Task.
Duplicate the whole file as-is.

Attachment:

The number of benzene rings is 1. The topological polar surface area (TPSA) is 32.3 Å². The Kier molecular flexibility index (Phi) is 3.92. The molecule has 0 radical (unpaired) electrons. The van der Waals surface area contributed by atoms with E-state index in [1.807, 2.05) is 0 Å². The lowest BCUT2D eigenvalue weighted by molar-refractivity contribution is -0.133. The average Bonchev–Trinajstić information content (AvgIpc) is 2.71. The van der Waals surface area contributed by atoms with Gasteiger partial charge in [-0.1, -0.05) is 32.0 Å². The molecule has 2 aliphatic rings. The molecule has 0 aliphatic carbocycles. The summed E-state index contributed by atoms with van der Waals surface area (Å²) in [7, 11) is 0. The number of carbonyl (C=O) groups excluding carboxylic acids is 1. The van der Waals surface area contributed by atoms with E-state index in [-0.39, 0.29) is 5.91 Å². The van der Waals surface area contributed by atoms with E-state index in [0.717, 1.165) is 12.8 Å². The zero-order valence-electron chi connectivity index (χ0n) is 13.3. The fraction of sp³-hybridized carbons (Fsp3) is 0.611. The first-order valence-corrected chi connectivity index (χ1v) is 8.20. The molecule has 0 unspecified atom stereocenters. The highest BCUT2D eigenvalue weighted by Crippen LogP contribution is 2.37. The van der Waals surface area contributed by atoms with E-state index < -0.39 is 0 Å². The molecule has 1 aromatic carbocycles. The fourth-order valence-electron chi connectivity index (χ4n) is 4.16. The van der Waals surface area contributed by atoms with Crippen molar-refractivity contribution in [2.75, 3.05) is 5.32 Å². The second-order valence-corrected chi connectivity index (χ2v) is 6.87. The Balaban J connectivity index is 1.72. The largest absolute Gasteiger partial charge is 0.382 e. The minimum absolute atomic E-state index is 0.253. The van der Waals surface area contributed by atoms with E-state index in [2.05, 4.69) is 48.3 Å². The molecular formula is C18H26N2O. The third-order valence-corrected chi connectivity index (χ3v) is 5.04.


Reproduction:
The number of benzene rings is 1. The topological polar surface area (TPSA) is 32.3 Å². The Kier molecular flexibility index (Phi) is 3.92. The molecule has 0 radical (unpaired) electrons. The van der Waals surface area contributed by atoms with E-state index in [1.807, 2.05) is 0 Å². The lowest BCUT2D eigenvalue weighted by molar-refractivity contribution is -0.133. The average Bonchev–Trinajstić information content (AvgIpc) is 2.71. The van der Waals surface area contributed by atoms with Gasteiger partial charge in [-0.1, -0.05) is 32.0 Å². The molecule has 2 aliphatic rings. The molecule has 0 aliphatic carbocycles. The summed E-state index contributed by atoms with van der Waals surface area (Å²) in [7, 11) is 0. The number of carbonyl (C=O) groups excluding carboxylic acids is 1. The van der Waals surface area contributed by atoms with E-state index in [-0.39, 0.29) is 5.91 Å². The van der Waals surface area contributed by atoms with E-state index in [0.717, 1.165) is 12.8 Å². The zero-order valence-electron chi connectivity index (χ0n) is 13.3. The fraction of sp³-hybridized carbons (Fsp3) is 0.611. The first-order valence-corrected chi connectivity index (χ1v) is 8.20. The molecule has 0 unspecified atom stereocenters. The highest BCUT2D eigenvalue weighted by Crippen LogP contribution is 2.37. The van der Waals surface area contributed by atoms with E-state index < -0.39 is 0 Å². The molecule has 1 aromatic carbocycles. The fourth-order valence-electron chi connectivity index (χ4n) is 4.16. The van der Waals surface area contributed by atoms with Crippen molar-refractivity contribution in [2.75, 3.05) is 5.32 Å². The second-order valence-corrected chi connectivity index (χ2v) is 6.87. The Balaban J connectivity index is 1.72. The largest absolute Gasteiger partial charge is 0.382 e. The minimum absolute atomic E-state index is 0.253. The van der Waals surface area contributed by atoms with E-state index in [2.05, 4.69) is 48.3 Å². The molecular formula is C18H26N2O. The third-order valence-corrected chi connectivity index (χ3v) is 5.04.